The multiple bomb blasts in the Borno State capital of Maiduguri in Nigeria on Sunday night has killed many more than the eight people media initially reported. At least 54 died and 90 were injured in three bomb blasts when a suspected member of an extremist group that is located primarily in Northern Nigeria More detonated an Improvised Explosive Device (IED) at a mosque in Ajilari and insurgents also threw IEDs at a viewing center, a police officer told Reuters. About two hours later, two bombs exploded at a checkpoint 77 miles away at a market in the town of Monguno, killing at least 27 people.
“I counted 27 dead bodies from the scene,” said Malum Sunoma, a local resident who helped with rescues. He was speaking on the phone from a hospital where his brother was being treated.
“Five vehicles brought 62 injured persons from the Monguno attack to the specialist hospital in Maiduguri,” said a doctor, who spoke on condition of anonymity. Maiduguri has been free of attacks for over a month. It was last hit by a bomb at the end of July and there was a skirmish with suspected an extremist group that is located primarily in Northern Nigeria More militants on the outskirts of the city in mid-August.
A new audio message reportedly from an extremist group that is located primarily in Northern Nigeria More leader Abubakar Shekau called the Nigerian army liars for saying troops have regained territory from the militant Islamist group.
Nigeria’s military said last Friday it had recaptured villages and rescued 90 people in a process that involved the “continuous elimination” of an extremist group that is located primarily in Northern Nigeria More from Nigerian territory.
“They have lied in saying that they have retaken our territories, taken weapons and driven us away,” said the recording posted online, which could not be verified. “They are actually the ones whom we have driven away. They are all liars.”
When Open Doors (OD) visited Maiduguri recently, OD representatives witnessed the brutal physical conditions for Christians, many of them in refugee camps. Open Doors workers also learned that many Christians were struggling spiritually.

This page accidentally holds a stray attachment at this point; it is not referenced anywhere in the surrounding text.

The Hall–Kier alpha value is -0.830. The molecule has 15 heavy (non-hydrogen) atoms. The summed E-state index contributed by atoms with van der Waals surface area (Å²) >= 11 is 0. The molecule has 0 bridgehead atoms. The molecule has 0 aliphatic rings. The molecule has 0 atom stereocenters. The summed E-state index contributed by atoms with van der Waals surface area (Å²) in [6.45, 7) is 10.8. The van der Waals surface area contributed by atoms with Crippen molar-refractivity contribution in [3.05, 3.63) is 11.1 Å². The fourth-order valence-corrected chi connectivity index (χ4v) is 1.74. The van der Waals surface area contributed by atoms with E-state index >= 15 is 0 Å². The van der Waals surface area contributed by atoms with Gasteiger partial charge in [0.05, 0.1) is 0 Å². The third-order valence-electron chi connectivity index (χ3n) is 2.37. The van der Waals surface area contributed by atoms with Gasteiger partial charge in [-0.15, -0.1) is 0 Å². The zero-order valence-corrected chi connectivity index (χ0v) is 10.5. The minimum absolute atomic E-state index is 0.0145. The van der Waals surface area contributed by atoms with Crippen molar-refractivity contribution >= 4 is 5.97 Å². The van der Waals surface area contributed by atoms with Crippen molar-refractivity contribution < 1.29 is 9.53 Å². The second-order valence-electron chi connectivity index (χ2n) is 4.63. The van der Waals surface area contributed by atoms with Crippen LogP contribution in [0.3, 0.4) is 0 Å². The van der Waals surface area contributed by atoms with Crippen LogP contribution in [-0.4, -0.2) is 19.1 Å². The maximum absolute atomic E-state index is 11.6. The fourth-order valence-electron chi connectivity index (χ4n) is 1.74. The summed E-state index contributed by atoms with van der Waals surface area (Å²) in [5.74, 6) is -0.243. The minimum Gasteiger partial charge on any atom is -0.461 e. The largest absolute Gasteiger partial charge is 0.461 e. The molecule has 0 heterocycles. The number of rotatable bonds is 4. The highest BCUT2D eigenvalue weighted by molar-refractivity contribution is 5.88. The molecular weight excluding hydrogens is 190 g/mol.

Despite continuing insecurity in the area, OD workers returned with gifts for adults and children to help them face the onslaught on their faith. For the adults there were teachings about prayer on Secure Digital (SD) cards that can be heard through cell phones or radios. OD representatives also delivered 500 Children’s Bibles.
OD workers said it was very rewarding to see the joy of the believers when receiving the gifts. Both the adults and children could not wait to put their gifts to use. Pray that the gospel will be a sure anchor in the storm they are facing.
Open Doors estimates that more than 12,500 Christians have been killed in religion related violence in northern Nigeria between 2006 and 2014. an extremist group that is located primarily in Northern Nigeria More violence has claimed most of the lives. It is also estimated that this violence has displaced more than 500,000 Christians in northern Nigeria. For the past two years Maiduguri has suffered the brunt of the an extremist group that is located primarily in Northern Nigeria More insurgency. For the most part it has been cut off from the outside world.
Nigeria is ranked #10 on Open Doors 2015 World Watch List (www.worldwatchlist.us) of the 50 worst persecutors of Christians.
Compiled by Jerry Dykstra. For media inquiries, contact Christine Cape at 404-545-0085 or Christy Lynn Wilson at 770-401-9842